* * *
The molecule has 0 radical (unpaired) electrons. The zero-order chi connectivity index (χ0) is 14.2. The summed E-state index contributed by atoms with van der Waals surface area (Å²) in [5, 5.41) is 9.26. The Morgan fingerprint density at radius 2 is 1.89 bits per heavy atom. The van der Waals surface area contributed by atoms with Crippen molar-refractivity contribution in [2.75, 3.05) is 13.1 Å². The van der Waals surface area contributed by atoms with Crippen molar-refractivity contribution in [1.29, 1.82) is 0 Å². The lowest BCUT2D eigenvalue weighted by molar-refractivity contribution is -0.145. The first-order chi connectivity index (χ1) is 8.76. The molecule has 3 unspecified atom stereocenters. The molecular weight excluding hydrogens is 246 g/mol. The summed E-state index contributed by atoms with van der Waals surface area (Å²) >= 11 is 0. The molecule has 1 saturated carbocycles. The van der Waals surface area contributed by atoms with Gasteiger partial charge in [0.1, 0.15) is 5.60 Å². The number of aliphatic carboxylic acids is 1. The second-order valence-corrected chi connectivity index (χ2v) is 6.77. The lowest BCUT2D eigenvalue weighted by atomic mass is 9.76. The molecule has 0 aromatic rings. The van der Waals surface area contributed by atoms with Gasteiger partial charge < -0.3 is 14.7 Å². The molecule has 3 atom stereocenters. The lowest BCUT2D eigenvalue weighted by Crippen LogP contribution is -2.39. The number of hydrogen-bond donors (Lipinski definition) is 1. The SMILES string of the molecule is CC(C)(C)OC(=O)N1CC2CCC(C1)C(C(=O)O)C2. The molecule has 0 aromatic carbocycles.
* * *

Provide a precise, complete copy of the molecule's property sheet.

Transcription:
The molecule has 0 radical (unpaired) electrons. The zero-order chi connectivity index (χ0) is 14.2. The summed E-state index contributed by atoms with van der Waals surface area (Å²) in [5, 5.41) is 9.26. The Morgan fingerprint density at radius 2 is 1.89 bits per heavy atom. The van der Waals surface area contributed by atoms with Crippen molar-refractivity contribution in [2.75, 3.05) is 13.1 Å². The van der Waals surface area contributed by atoms with Crippen molar-refractivity contribution in [1.29, 1.82) is 0 Å². The lowest BCUT2D eigenvalue weighted by molar-refractivity contribution is -0.145. The first-order chi connectivity index (χ1) is 8.76. The molecule has 3 unspecified atom stereocenters. The molecular weight excluding hydrogens is 246 g/mol. The summed E-state index contributed by atoms with van der Waals surface area (Å²) >= 11 is 0. The molecule has 1 saturated carbocycles. The van der Waals surface area contributed by atoms with Gasteiger partial charge in [0.1, 0.15) is 5.60 Å². The number of aliphatic carboxylic acids is 1. The second-order valence-corrected chi connectivity index (χ2v) is 6.77. The lowest BCUT2D eigenvalue weighted by atomic mass is 9.76. The molecule has 0 aromatic rings. The van der Waals surface area contributed by atoms with Gasteiger partial charge < -0.3 is 14.7 Å². The molecule has 3 atom stereocenters. The lowest BCUT2D eigenvalue weighted by Crippen LogP contribution is -2.39. The number of hydrogen-bond donors (Lipinski definition) is 1. The SMILES string of the molecule is CC(C)(C)OC(=O)N1CC2CCC(C1)C(C(=O)O)C2. The molecule has 0 aromatic carbocycles.